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J Laparoendosc Adv Surg Tech A. 2013 Jun;23(6):556-9. doi: 10.1089/lap.2012.0556.

Thoracoscopic thymectomy in children: our preliminary experience.

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  • 1Division of Pediatric Surgery, Department of Medical Sciences, Surgery, and Neuroscience, University of Siena, Siena, Italy.



The aim of this study is to present a preliminary series of six children affected by an anterior mediastinal mass, resulting in a thymoma. We treated this pediatric population by a video-assisted thoracoscopic thymectomy.


We performed a retrospective study from January 2000 to January 2012 of all children affected by an anterior mediastinal mass, resulting in a thymoma. Data included sex, age at surgery, clinical and radiological features, surgical procedure, follow-up, and complications.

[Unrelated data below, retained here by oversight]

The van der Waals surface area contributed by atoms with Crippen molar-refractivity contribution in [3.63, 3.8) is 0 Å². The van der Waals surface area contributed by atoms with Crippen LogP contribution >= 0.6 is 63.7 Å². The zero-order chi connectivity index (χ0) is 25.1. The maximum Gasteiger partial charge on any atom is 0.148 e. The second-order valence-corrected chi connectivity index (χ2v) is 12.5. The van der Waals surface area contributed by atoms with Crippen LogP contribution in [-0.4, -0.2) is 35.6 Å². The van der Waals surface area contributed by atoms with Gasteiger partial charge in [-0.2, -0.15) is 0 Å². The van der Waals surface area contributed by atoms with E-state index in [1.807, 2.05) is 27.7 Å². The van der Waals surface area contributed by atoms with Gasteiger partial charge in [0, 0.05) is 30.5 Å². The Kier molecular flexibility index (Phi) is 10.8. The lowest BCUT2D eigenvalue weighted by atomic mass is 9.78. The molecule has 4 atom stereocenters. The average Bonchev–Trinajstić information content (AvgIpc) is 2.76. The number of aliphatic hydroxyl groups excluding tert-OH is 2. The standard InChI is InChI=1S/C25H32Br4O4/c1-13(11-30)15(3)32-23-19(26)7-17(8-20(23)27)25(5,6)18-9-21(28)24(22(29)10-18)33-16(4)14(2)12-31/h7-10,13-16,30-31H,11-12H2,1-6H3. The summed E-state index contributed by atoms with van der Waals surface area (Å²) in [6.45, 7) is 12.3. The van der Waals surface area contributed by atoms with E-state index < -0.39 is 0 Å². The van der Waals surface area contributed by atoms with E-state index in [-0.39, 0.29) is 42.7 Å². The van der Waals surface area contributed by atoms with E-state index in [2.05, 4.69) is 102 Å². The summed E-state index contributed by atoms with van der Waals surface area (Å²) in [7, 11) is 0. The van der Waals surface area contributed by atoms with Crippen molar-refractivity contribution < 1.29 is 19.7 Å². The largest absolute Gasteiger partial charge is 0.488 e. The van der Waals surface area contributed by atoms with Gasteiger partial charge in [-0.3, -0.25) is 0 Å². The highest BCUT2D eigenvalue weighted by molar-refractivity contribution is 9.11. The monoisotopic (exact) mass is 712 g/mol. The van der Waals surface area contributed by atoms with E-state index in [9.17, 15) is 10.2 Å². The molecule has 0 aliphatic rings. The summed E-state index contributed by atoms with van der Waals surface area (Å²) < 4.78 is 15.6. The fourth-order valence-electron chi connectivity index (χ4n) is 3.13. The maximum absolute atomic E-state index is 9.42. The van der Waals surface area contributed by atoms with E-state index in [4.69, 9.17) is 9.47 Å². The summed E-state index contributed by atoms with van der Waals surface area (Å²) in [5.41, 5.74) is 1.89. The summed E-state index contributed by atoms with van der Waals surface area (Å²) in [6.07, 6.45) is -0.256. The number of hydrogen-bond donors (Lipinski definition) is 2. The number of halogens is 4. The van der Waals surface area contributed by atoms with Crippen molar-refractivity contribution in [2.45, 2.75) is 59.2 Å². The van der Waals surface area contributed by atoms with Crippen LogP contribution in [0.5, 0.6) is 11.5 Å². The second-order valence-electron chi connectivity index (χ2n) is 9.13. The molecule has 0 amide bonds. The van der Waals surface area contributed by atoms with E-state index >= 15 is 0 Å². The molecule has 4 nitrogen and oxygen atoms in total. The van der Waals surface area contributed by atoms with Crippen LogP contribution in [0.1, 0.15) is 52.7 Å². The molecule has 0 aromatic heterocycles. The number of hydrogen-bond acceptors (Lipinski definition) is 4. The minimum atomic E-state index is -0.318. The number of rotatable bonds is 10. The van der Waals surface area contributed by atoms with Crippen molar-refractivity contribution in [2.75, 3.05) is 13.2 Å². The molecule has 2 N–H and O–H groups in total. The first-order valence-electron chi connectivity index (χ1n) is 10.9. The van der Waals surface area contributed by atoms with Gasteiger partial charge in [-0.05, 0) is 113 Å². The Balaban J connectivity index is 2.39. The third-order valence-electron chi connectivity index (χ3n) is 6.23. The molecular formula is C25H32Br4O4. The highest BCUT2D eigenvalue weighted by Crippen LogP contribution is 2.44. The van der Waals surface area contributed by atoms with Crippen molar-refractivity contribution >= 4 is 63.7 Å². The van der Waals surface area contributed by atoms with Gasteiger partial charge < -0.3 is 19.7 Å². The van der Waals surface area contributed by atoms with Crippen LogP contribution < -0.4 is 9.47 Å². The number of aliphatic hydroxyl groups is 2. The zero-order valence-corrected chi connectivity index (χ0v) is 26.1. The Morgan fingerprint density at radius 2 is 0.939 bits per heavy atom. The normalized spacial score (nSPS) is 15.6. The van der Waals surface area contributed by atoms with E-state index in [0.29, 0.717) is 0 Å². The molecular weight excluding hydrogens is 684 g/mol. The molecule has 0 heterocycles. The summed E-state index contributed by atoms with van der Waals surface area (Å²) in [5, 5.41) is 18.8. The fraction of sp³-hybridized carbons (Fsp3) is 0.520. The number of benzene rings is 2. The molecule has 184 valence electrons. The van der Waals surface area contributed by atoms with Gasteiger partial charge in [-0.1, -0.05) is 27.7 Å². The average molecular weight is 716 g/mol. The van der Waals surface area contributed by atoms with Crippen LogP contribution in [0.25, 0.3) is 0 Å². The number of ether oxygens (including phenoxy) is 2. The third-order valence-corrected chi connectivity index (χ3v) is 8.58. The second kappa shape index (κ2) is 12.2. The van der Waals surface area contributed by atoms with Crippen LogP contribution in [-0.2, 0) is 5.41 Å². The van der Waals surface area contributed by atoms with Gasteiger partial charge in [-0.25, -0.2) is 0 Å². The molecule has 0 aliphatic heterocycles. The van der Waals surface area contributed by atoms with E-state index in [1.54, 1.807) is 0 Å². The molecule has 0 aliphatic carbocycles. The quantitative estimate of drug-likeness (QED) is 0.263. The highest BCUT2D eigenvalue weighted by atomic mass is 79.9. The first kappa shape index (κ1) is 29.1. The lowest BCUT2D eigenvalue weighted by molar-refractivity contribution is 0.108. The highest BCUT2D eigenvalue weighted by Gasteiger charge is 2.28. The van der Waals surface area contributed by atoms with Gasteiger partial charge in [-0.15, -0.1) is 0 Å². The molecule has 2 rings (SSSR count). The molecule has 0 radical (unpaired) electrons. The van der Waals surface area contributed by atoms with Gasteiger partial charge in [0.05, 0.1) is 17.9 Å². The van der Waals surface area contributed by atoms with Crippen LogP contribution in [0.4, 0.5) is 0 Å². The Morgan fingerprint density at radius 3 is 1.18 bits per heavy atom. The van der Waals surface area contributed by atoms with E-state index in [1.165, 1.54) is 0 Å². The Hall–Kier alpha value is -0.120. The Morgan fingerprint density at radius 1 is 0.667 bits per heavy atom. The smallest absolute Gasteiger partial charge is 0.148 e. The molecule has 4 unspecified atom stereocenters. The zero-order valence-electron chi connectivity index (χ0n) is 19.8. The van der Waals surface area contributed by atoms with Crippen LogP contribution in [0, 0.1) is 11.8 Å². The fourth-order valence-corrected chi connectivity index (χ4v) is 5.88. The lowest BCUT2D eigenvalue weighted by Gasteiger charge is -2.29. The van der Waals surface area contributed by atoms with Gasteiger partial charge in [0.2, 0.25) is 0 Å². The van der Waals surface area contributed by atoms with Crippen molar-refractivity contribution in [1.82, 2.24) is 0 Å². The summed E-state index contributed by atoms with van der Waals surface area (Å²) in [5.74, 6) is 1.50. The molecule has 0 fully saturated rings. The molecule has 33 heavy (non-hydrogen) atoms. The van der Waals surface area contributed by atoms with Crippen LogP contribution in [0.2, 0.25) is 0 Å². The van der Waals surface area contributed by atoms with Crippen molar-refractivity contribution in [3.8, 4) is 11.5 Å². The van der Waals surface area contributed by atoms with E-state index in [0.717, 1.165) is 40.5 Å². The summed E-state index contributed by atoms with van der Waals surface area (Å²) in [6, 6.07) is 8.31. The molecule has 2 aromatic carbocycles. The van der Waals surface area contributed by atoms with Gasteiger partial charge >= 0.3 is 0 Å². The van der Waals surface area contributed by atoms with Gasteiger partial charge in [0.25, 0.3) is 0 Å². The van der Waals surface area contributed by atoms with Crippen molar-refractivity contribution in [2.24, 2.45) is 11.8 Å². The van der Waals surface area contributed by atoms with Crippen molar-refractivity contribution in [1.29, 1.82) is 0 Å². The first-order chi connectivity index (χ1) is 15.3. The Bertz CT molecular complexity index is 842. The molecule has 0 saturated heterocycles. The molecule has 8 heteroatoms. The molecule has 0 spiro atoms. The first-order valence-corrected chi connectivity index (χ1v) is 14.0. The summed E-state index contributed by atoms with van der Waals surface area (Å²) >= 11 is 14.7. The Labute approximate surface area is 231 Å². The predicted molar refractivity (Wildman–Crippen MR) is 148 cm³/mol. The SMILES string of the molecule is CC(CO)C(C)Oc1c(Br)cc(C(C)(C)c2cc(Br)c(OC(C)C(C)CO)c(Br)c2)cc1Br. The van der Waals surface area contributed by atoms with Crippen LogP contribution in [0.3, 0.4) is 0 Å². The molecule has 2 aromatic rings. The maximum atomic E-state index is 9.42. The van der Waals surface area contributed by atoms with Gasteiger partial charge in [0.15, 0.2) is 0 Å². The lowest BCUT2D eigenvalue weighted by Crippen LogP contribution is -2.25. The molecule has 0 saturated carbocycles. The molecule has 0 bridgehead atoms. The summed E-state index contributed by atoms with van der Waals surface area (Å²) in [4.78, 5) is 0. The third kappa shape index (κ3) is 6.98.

Video-assisted thoracoscopic thymectomy was performed in six children (five boys and one girl). Four patients presented with dyspnea and/or thoracic pain treated with analgesic and corticosteroid therapy without any benefits. Two patients were asymptomatic. Preoperatively, exams included radiological imaging, blood, and immunological test. All 6 patients were treated with a thoracoscopic approach; of these patients, 5 were treated with a thoracoscopic right-side thymectomy and 1 with a left-side approach. Patients were treated by a three-trocar technique, and thymectomy was performed using Valleylab (now Covidien) (Boulder, CO) LigaSureā„¢. The mean operative time was 120 minutes. The mean hospital stay was 5 days. In all cases histological findings revealed no malignancy. The mean follow-up was 38 months.


Thoracoscopic thymectomy facilitated the goal of early thymectomy. The right-side approach is preferred because it gains a good visualization of the venous anatomy for dissection. The left side allows a good extended resection of both the thymus and perithymic fat. Thoracoscopic thymectomy should be consider a valid, less invasive alternative to the most radical open approach.

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